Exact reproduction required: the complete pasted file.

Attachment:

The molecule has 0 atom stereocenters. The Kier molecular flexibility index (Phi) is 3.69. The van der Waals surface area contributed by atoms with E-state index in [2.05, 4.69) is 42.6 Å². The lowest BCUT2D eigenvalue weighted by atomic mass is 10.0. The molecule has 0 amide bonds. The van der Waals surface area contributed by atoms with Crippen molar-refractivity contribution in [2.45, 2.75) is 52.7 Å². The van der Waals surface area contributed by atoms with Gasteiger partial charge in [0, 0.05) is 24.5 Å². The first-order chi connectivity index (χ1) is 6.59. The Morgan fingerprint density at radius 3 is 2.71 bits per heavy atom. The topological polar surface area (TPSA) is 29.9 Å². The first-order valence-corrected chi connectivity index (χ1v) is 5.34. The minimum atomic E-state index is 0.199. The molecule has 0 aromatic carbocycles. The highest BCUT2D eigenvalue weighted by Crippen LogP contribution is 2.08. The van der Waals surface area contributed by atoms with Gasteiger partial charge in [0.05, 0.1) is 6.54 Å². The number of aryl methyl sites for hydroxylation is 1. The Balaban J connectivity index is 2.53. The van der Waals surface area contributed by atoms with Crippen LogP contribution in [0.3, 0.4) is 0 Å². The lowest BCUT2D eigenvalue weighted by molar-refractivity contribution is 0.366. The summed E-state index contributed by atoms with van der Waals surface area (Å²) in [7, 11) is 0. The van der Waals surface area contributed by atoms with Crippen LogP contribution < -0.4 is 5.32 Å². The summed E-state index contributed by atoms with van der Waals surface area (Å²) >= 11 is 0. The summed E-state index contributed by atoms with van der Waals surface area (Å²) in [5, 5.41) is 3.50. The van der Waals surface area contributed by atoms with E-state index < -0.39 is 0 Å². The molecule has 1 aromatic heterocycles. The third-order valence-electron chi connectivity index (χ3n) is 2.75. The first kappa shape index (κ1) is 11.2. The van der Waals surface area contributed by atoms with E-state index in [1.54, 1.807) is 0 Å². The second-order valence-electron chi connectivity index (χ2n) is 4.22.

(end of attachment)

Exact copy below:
The molecule has 0 atom stereocenters. The Kier molecular flexibility index (Phi) is 3.69. The van der Waals surface area contributed by atoms with E-state index in [2.05, 4.69) is 42.6 Å². The lowest BCUT2D eigenvalue weighted by atomic mass is 10.0. The molecule has 0 amide bonds. The van der Waals surface area contributed by atoms with Crippen molar-refractivity contribution in [2.45, 2.75) is 52.7 Å². The van der Waals surface area contributed by atoms with Gasteiger partial charge in [0, 0.05) is 24.5 Å². The first-order chi connectivity index (χ1) is 6.59. The Morgan fingerprint density at radius 3 is 2.71 bits per heavy atom. The topological polar surface area (TPSA) is 29.9 Å². The first-order valence-corrected chi connectivity index (χ1v) is 5.34. The minimum atomic E-state index is 0.199. The molecule has 0 aromatic carbocycles. The highest BCUT2D eigenvalue weighted by Crippen LogP contribution is 2.08. The van der Waals surface area contributed by atoms with Gasteiger partial charge in [0.05, 0.1) is 6.54 Å². The number of aryl methyl sites for hydroxylation is 1. The Balaban J connectivity index is 2.53. The van der Waals surface area contributed by atoms with Crippen LogP contribution in [0.3, 0.4) is 0 Å². The lowest BCUT2D eigenvalue weighted by molar-refractivity contribution is 0.366. The summed E-state index contributed by atoms with van der Waals surface area (Å²) in [7, 11) is 0. The van der Waals surface area contributed by atoms with Crippen LogP contribution < -0.4 is 5.32 Å². The summed E-state index contributed by atoms with van der Waals surface area (Å²) >= 11 is 0. The summed E-state index contributed by atoms with van der Waals surface area (Å²) in [5, 5.41) is 3.50. The van der Waals surface area contributed by atoms with E-state index < -0.39 is 0 Å². The molecule has 1 aromatic heterocycles. The third-order valence-electron chi connectivity index (χ3n) is 2.75. The first kappa shape index (κ1) is 11.2. The van der Waals surface area contributed by atoms with E-state index in [1.54, 1.807) is 0 Å². The second-order valence-electron chi connectivity index (χ2n) is 4.22.